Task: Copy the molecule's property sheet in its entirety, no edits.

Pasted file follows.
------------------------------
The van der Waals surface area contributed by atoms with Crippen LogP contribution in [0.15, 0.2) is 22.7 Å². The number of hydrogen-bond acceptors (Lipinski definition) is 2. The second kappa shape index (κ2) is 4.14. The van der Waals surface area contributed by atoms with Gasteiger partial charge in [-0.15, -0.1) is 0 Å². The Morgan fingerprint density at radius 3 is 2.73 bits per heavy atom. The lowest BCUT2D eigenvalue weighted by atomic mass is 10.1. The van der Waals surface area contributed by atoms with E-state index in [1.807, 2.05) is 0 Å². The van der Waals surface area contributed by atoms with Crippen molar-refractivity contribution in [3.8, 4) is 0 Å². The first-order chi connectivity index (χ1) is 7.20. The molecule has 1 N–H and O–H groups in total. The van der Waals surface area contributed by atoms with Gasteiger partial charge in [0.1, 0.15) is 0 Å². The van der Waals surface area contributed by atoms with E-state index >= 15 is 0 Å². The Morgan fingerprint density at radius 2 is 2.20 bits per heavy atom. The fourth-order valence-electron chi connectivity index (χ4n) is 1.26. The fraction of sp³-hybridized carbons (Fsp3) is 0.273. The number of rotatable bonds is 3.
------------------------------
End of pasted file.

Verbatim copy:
The van der Waals surface area contributed by atoms with Crippen LogP contribution in [0.15, 0.2) is 22.7 Å². The number of hydrogen-bond acceptors (Lipinski definition) is 2. The second kappa shape index (κ2) is 4.14. The van der Waals surface area contributed by atoms with Gasteiger partial charge in [-0.15, -0.1) is 0 Å². The Morgan fingerprint density at radius 3 is 2.73 bits per heavy atom. The lowest BCUT2D eigenvalue weighted by atomic mass is 10.1. The van der Waals surface area contributed by atoms with E-state index in [1.807, 2.05) is 0 Å². The van der Waals surface area contributed by atoms with Crippen molar-refractivity contribution in [3.8, 4) is 0 Å². The first-order chi connectivity index (χ1) is 7.20. The molecule has 1 N–H and O–H groups in total. The van der Waals surface area contributed by atoms with Gasteiger partial charge in [0.1, 0.15) is 0 Å². The van der Waals surface area contributed by atoms with E-state index >= 15 is 0 Å². The Morgan fingerprint density at radius 2 is 2.20 bits per heavy atom. The fourth-order valence-electron chi connectivity index (χ4n) is 1.26. The fraction of sp³-hybridized carbons (Fsp3) is 0.273. The number of rotatable bonds is 3.